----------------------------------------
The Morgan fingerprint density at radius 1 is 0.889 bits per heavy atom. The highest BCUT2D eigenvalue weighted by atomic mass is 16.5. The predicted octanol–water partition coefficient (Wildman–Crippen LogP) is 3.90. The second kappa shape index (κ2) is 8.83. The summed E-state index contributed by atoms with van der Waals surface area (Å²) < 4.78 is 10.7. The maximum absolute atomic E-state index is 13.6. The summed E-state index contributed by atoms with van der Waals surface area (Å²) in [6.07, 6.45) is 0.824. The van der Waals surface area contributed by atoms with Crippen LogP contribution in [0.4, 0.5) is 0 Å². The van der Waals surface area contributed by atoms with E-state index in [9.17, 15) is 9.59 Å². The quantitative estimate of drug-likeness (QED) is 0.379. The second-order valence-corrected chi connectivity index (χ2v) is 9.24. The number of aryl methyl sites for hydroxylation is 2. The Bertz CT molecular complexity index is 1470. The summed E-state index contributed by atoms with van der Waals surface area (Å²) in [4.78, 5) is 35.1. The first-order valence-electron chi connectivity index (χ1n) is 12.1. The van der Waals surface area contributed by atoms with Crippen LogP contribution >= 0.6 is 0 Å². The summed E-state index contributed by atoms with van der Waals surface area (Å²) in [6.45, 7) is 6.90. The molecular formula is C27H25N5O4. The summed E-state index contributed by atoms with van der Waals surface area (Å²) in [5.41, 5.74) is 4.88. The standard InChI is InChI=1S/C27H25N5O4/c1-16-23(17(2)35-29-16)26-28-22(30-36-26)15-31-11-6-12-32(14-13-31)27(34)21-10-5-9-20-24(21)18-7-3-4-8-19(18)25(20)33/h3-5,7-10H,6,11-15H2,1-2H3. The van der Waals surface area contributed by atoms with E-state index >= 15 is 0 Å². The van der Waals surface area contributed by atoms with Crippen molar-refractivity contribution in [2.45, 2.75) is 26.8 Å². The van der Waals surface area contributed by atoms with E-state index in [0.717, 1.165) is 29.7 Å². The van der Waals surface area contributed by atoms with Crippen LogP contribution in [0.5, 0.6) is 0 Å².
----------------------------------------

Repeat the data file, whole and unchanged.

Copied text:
The Morgan fingerprint density at radius 1 is 0.889 bits per heavy atom. The highest BCUT2D eigenvalue weighted by atomic mass is 16.5. The predicted octanol–water partition coefficient (Wildman–Crippen LogP) is 3.90. The second kappa shape index (κ2) is 8.83. The summed E-state index contributed by atoms with van der Waals surface area (Å²) < 4.78 is 10.7. The maximum absolute atomic E-state index is 13.6. The summed E-state index contributed by atoms with van der Waals surface area (Å²) in [6.07, 6.45) is 0.824. The van der Waals surface area contributed by atoms with Crippen LogP contribution in [0.4, 0.5) is 0 Å². The van der Waals surface area contributed by atoms with E-state index in [9.17, 15) is 9.59 Å². The quantitative estimate of drug-likeness (QED) is 0.379. The second-order valence-corrected chi connectivity index (χ2v) is 9.24. The number of aryl methyl sites for hydroxylation is 2. The Bertz CT molecular complexity index is 1470. The summed E-state index contributed by atoms with van der Waals surface area (Å²) in [4.78, 5) is 35.1. The first-order valence-electron chi connectivity index (χ1n) is 12.1. The van der Waals surface area contributed by atoms with Crippen LogP contribution >= 0.6 is 0 Å². The summed E-state index contributed by atoms with van der Waals surface area (Å²) in [6.45, 7) is 6.90. The molecular formula is C27H25N5O4. The summed E-state index contributed by atoms with van der Waals surface area (Å²) in [5.41, 5.74) is 4.88. The standard InChI is InChI=1S/C27H25N5O4/c1-16-23(17(2)35-29-16)26-28-22(30-36-26)15-31-11-6-12-32(14-13-31)27(34)21-10-5-9-20-24(21)18-7-3-4-8-19(18)25(20)33/h3-5,7-10H,6,11-15H2,1-2H3. The van der Waals surface area contributed by atoms with E-state index >= 15 is 0 Å². The van der Waals surface area contributed by atoms with Crippen molar-refractivity contribution in [2.45, 2.75) is 26.8 Å². The van der Waals surface area contributed by atoms with E-state index in [0.717, 1.165) is 29.7 Å². The van der Waals surface area contributed by atoms with Crippen LogP contribution in [0.5, 0.6) is 0 Å².